Skip to main content

Pricing Public Education in the States

Everyone is--or perhaps should be--interested in how the state you live in thinks about public higher education pricing.  Even if you don't have a student in your family enrolled in a state institution, you probably pay taxes to support higher education; even if you don't pay taxes, you're probably interested in how your state develops educated citizenry who someday will.

So it's very interesting to look at this data from the Digest of Education Statistics several different ways.  In order to get the most out of this visualization, you must interact, however, and there are only two ways to do so.  Both are very easy.

First, use this control in the middle of the page:


I promise you, you won't break anything.  With this control, you decide what value to show on the bars and to use to color the map (orange is low; purple is high).  It starts off with 2012 Resident Tuition and Fees for Public, four-year universities.  But choose anything: Non-resident tuition, for instance; Resident tuition at two-year colleges; average private tuition in the state; the non-resident premium (that is, how much more does a non-resident pay); the non-resident premium percent (how many times base tuition is the "up-charge" for non-residents; the 2-to-4 year premium (the difference between average two year publics and four-year publics in the state for residents): the 2-to-4 year premium percent (that value again, expressed as an up-charge to move up from a community college to a state university); the in-state private premium (if a student stays in state, how much more does he or she pay for a private university, on average); or out-of-state premium, for students who want to leave the home state but would consider either a public or private university in that destination state.)

Second, you can limit the view to just certain regions, which makes the New England states, for instance, easier to see.  Use this control


to make those selections to your heart's content.  Both controls work on the map and the bar chart underneath it.  The bottom has a scroll bar on it, and if you show the entire US, you can see the US Average, in blue.

This is at once astonishingly simple and very rich in details.

Some caveats: These are averages, so Michigan does not show Michigan State or the University of Michigan tuition: It shows the average of publics in Michigan.  Things are a little less clear when you compare average publics to average privates, of course, but it's still interesting. Second, these data show sticker price, not the net price.  Even flagship public universities are heavily discounting non-resident tuition, so your results, as they say, may vary.

Start interacting.




Comments

Popular posts from this blog

Another 1000 Words and Ten Charts on First-generation, Low-income, and Minority Students

I have always enjoyed writing, and I consider this and my other blog like a hobby.  Usually, I spend no more than 45 minutes on any post, as I don't make my living by writing, and my blogs are not "monetized." But once in a while, an opportunity presents itself to write for a wider audience, and that's when I see what it takes to make a living putting words to paper. That happened this week.

You may have seen my opinion piece in the Chronicle of Higher Education. If not, you can read it first, read it last, or not at all; I think both this and that stand alone, despite their relationship.  In the end, we ended up with about 40% of my first draft, which is what happens when you write for a print publication. And of course, a print publication makes interactive charts, well, difficult.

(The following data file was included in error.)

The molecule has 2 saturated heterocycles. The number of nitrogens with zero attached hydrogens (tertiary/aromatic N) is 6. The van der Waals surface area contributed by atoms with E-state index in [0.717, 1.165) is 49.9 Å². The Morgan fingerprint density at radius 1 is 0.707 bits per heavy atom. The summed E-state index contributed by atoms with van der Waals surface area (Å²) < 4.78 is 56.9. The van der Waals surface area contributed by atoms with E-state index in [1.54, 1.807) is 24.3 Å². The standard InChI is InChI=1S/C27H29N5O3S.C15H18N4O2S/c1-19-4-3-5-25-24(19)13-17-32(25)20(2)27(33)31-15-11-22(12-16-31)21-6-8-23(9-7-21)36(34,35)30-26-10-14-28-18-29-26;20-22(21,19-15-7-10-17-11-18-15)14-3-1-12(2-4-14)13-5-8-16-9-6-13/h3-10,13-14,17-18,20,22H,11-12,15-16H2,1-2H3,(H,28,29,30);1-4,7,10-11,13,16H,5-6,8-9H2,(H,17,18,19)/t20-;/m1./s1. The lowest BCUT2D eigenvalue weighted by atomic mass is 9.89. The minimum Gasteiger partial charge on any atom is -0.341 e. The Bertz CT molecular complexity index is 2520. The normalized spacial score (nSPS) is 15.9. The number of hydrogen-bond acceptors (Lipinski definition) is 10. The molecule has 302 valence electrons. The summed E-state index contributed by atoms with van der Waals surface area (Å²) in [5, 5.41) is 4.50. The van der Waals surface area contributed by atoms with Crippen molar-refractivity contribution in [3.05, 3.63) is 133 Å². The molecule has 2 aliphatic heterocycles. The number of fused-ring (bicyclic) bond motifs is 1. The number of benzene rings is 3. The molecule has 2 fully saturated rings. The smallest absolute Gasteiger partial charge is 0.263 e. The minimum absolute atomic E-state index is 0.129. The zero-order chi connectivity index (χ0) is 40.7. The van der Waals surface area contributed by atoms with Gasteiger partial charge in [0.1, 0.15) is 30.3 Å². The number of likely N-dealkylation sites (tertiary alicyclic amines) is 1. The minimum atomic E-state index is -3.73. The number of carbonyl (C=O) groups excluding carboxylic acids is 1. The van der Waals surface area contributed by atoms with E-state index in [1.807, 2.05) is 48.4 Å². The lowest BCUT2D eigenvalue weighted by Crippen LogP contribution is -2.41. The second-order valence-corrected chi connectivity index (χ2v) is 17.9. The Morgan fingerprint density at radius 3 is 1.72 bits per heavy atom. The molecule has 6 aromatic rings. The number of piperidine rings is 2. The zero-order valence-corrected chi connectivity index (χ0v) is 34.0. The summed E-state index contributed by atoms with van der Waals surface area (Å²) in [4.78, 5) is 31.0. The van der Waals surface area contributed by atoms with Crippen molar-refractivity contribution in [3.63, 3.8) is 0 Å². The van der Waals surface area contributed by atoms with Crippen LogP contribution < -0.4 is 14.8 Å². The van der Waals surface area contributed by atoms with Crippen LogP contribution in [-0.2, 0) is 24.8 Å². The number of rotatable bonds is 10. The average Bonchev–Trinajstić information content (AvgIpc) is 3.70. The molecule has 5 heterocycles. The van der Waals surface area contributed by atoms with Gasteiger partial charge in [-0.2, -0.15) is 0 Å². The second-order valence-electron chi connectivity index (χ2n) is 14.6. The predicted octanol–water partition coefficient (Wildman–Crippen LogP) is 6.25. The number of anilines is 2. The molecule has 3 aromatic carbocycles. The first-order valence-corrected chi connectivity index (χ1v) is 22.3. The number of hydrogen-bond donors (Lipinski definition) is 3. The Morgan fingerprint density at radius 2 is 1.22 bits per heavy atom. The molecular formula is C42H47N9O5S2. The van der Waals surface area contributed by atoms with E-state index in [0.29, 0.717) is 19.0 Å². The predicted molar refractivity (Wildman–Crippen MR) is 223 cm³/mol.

I think there is more to say on the topic, because the similarities in recruitment challenges for first-generation, low-income, and minority students tend to look a lot alike, and the mo…

2018 Admissions Data

This is always a popular post, it seems, and I've had a couple of people already ask when it was going to be out.  Wait no more.

This is IPEDS 2018 admissions data, visualized for you in two different ways.  You can switch using the tabs across the top.

The first view is the universe of colleges and universities that report data; not every college is required to, and a few leave data out, and test optional colleges are not supposed to report test scores.  But IPEDS is not perfect, so if you find any problems, contact the college.

On the first view, you'll see 1,359 four-year private and public, not-for-profit institutions displayed.  In order to make this as clean as possible, I've taken out some specialty schools (nursing, business, engineering, etc.) as many of those don't have complete data.  But you can put them back in using the filter at top right.

Hover over any bar, and a little chart pops up showing undergraduate enrollment by ethnicity.

You can also choose to…

Yes, your yield rate is still falling

In 2015, I wrote this post on falling yield rates.  It was pretty obvious to many of us in the profession that this trend was widespread, and largely driven by a dramatic increase in applications against a more modest increase in actual students who could or would enroll.

It apparently wasn't so obvious to everyone.  Response was much stronger than I thought it would be, and I never had seen so many requests from people who wanted to share it with their trustees (btw, this is public; you never have to ask permission to share).

So I redid it, using trend data from 2005 to 2018.  First a couple of definitions:


Admit rate is the percentage of applicants who were offered admission (admits/applicants).Yield rate is the percentage of admitted students who enroll (enrollers/admits).Draw rate is not commonly known, and I wish I remember who first mentioned it to me in the 1980's.  It stuck with me and is a valuable metric, I think, as we attempt to measure market position.  It's Y…